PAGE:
The premiere of a new show with a twist.
I’ve done a show with Nancye Hayes. There, I’ve got that out of the way. A few years back I was lucky enough to be included in the cast of a very exciting but ill-fated production of Follies in Concert in which Ms. Hayes played Phyllis. It was a privilege to see such a consummate professional up close, and that professionalism was evident in spades at the Melbourne opening of Turns at the Playhouse, Victorian Arts Centre on Wednesday 29 June.
I am also old enough to have seen Reg Livermore in his ground-breaking Betty Blokk Buster Follies series.
Both Hayes and Livermore have had phenomenal careers lasting over 50 years, encompassing almost every aspect of theatre and television. With the prospect of seeing two doyens of Australian theatre with over 100 years of combined experience, I looked forward to Turns with excitement.
Devised and written by Reg Livermore, Turns is virtually a two hander. Hayes plays Marjorie Joy Moncreiff, a ninety-five year old former entertainer approaching the end of her life and Livermore plays her long suffering son, Alistair. For the last part of the show Livermore is joined on stage by the musical accompanist, Vincent Colagiuri.
As the show opens we meet Miss Marjorie Joy (Hayes), an apparition in the most bizarre costume, part tattered pantomime dame, part clown, as she does her ‘turn’ upon a faux vaudeville stage. She is joined by Livermore, an ageing man in a boy’s sailor suit.
Set designer James Browne has managed to reduce the cavernous Playhouse stage with the use of a false proscenium papered with old advertisements for Rinso, Bovril and Indian Root Pills. It is a decrepit, dingy space that speaks of past glories and years of neglect, much like Miss Marjorie Joy herself.
With a clever change of set we next find ourselves in the bedroom of a maisonette overlooking the Sydney Harbour Bridge. For the next fifty or so minutes, Marjorie embarks on a series of reminiscences about her former life as an entertainer, her triumphs, her romances, her disappointing marriage and her increasingly wild conspiracy theories involving her son, Alistair. She is Mrs. Malaprop on speed, mangling almost every sentence she utters and her delivery never falters. Hayes has the most wonderfully expressive face and she uses it to full advantage here. She flits around the stage, occasionally breaking into a dance routine, with an agility that belies her years. Livermore appears occasionally as Alistair/the doctor and as Marjorie’s cruel, domineering, unfaithful husband.
The major problem with this portion of the show, and I think, of the show as a whole, is that this ‘turn’ went on for far too long. In his program notes Livermore describes the show as “a broad reflection on show business (intertwining) some outrageous fun and games, elements of mystery, echoes of slapstick, 1940’s film noir... music hall, vaudeville, cabaret, above all traditional pantomime”. And we got the lot in fifty minutes. It was clever and witty with some extremely funny one liners but it didn’t take the audience anywhere. It was entertaining certainly, but it just wasn’t very interesting.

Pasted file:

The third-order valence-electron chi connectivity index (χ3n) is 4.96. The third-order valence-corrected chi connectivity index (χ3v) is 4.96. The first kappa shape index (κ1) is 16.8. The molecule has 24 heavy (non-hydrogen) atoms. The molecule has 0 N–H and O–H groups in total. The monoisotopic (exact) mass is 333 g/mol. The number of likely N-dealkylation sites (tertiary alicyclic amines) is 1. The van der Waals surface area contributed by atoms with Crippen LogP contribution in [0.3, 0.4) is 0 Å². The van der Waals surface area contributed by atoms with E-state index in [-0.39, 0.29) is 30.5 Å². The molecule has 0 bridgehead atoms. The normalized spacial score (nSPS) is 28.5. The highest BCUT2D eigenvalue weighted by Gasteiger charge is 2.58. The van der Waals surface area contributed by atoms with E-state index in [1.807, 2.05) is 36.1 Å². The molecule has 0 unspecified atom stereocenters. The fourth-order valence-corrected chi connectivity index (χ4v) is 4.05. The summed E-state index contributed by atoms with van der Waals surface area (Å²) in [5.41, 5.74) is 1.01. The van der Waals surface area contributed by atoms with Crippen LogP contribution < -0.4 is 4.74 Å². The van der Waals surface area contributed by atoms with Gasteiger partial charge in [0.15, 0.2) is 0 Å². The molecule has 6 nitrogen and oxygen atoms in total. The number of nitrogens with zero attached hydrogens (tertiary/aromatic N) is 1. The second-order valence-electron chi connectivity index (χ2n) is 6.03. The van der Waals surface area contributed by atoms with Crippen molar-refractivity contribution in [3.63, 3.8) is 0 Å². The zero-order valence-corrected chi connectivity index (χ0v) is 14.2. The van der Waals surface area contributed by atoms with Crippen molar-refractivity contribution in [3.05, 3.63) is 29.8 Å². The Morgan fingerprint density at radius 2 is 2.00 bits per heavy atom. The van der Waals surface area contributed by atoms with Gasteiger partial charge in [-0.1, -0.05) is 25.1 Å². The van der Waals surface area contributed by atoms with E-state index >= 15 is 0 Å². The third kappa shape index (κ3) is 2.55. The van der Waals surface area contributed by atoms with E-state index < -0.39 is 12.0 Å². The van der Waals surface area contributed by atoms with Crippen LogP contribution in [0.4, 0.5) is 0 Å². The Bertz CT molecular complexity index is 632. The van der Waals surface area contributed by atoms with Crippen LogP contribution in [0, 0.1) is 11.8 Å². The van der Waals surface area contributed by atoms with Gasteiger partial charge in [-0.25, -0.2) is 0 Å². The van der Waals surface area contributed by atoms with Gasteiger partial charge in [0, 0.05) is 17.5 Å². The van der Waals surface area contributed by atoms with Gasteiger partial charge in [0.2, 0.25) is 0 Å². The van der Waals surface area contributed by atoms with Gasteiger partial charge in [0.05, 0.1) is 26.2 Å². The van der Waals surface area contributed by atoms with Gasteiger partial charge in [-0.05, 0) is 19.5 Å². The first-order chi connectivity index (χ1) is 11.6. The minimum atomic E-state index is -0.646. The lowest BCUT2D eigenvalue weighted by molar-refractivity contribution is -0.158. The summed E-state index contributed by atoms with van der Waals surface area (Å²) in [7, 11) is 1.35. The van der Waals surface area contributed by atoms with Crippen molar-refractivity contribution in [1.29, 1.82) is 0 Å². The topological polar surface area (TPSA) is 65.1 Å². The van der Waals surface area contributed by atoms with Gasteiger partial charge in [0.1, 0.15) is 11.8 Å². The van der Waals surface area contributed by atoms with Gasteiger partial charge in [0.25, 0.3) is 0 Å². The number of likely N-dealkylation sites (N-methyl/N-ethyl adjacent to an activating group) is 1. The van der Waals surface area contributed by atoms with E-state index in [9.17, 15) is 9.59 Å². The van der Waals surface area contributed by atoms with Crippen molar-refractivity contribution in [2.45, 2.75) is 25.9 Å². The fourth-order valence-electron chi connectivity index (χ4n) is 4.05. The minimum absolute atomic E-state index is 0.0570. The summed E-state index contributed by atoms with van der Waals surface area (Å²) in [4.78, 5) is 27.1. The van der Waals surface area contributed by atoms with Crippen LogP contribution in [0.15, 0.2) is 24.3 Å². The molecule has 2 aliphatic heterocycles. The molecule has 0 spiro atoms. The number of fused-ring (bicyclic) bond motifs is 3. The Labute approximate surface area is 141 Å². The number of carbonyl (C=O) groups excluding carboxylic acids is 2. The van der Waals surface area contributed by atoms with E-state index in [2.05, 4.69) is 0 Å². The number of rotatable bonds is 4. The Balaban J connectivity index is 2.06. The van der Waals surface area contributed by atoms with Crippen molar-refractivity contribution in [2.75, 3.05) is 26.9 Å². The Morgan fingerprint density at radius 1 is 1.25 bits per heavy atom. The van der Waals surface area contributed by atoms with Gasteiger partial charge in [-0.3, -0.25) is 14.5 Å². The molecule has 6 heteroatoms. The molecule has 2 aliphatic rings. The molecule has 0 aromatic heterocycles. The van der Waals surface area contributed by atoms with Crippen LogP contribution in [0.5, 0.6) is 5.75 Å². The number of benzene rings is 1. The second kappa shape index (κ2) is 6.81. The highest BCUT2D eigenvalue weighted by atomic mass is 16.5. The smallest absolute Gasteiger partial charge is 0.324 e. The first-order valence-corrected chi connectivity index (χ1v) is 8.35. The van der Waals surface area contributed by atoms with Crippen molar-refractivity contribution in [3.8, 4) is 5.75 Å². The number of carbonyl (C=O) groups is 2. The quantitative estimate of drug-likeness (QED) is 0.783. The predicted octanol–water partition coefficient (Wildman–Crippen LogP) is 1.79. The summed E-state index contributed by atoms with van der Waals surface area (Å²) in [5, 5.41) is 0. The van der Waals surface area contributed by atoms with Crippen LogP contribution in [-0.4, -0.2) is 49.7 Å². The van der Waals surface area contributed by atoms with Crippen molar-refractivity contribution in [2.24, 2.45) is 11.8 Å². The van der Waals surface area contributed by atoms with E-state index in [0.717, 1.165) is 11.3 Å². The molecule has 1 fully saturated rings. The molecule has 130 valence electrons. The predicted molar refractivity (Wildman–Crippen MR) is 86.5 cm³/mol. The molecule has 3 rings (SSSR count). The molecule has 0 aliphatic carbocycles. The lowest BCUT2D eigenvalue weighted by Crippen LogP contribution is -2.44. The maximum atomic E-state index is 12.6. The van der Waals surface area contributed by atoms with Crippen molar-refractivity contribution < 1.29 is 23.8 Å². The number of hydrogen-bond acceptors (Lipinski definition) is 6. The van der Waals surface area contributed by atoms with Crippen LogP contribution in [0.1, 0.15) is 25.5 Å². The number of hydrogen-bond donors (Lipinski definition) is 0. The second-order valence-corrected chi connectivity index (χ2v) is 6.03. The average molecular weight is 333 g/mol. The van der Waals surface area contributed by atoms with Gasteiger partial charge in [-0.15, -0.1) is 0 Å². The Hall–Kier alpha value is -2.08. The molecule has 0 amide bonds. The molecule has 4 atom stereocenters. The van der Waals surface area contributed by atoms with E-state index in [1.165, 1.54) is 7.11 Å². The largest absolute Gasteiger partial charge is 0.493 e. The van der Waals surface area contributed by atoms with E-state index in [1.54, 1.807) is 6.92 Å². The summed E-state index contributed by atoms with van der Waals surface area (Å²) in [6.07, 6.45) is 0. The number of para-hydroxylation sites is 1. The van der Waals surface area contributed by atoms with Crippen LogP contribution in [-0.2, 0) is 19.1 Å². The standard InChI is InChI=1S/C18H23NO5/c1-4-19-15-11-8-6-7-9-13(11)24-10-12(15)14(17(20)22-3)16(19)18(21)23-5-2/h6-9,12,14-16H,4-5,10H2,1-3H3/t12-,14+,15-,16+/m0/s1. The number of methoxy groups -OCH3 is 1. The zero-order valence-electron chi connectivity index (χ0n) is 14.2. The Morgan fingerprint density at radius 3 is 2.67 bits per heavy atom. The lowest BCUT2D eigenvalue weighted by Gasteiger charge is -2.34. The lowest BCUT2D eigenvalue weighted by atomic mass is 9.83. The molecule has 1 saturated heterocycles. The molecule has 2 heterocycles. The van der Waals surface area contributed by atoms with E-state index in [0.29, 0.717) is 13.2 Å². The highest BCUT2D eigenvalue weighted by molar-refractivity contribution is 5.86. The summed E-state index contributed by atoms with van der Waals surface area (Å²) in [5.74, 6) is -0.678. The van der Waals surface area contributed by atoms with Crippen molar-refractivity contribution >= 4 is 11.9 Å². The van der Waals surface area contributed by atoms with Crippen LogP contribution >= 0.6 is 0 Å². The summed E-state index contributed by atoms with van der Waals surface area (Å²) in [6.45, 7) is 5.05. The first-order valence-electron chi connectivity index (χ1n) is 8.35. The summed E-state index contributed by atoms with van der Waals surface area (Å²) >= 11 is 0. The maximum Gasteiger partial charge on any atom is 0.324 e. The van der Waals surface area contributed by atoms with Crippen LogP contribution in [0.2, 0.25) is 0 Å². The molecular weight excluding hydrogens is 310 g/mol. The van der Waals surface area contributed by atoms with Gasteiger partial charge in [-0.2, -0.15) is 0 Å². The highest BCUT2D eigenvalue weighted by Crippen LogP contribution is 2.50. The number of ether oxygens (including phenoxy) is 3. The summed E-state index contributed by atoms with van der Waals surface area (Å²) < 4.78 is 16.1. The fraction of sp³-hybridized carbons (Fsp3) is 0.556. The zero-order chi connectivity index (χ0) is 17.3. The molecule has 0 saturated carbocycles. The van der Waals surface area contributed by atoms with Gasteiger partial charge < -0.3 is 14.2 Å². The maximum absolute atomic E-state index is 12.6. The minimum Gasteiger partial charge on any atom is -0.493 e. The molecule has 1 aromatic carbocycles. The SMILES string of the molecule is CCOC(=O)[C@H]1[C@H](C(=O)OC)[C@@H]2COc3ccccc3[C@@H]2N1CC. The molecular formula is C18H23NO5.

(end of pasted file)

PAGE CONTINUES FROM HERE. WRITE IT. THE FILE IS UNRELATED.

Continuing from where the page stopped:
The final part of the show takes the form of a monologue, as an increasing tipsy Alistair celebrates his mother’s passing and his own freedom. By now the set has changed to a bar with a star cloth backing and a piano. Inexplicably, as soon as Livermore enters, he places the urn containing Marjorie’s ashes on the downstage end of the piano, thereby robbing half the audience of a view of the very fetching Mr. Colagiuri.
This is Livermore’s ‘turn’ as we see the effect that his mother’s gradual decline has had on the once vibrant Alistair and we learn the real truth about Marjorie’s life. As Alistair puts it, Marjorie wasn’t satisfied with that life so she “designed a life for herself”. Alistair also designs a life for himself as he reveals in the final moments of the monologue.
There is no denying Reg Livermore’s talent as a writer and there are some genuinely funny moments, not least of which is “The Incident of the Gonad”, but I found this piece strangely lacking in emotion. Gone is the “squirm in your seat” acidity of his earlier work. And anyone who has experienced a parent with dementia knows that there is more than enough heartbreak in the situation to reduce an audience to tears in an instant. Again we were more entertained than moved.
Production values are good overall. Trudy Dalgleish’s lighting compliments James Browne’s clever set design, although there was an occasional lapse in the lighting operation. I wasn’t quite so enamoured with Matthew Arberline’s costume design. I felt Miss Hayes’ costume was so extreme that it robbed her of all reality. Her final costume, however, is an over-the-top masterpiece. Vincent Colagiuri’s piano accompaniment is very sympathetic to the piece.
It occurred to me as I was writing this review that many younger readers wouldn’t know what the title Turns refers to, so I reached for Google and came up with: ‘British (and 19th-century American) phrase ‘stage turn’: one of several acts on a variety bill’. And this is what this show feels like; a collection of ‘turns’, each clever in their own way, but which don’t quite hang together as a satisfying whole. This is a show which will appeal to Hayes and Livermore’s many fans and to those with an interest in theatrical history. As the man next to me commented “It was good fun”. And it was. But I would have liked a little more substance.
Turns is in the fifth month of a seven month Australian tour.
It will be playing at the Playhouse, Victorian Arts Centre until July 9. Bookings: 1300 182 183 or www.theartscentre.com.au.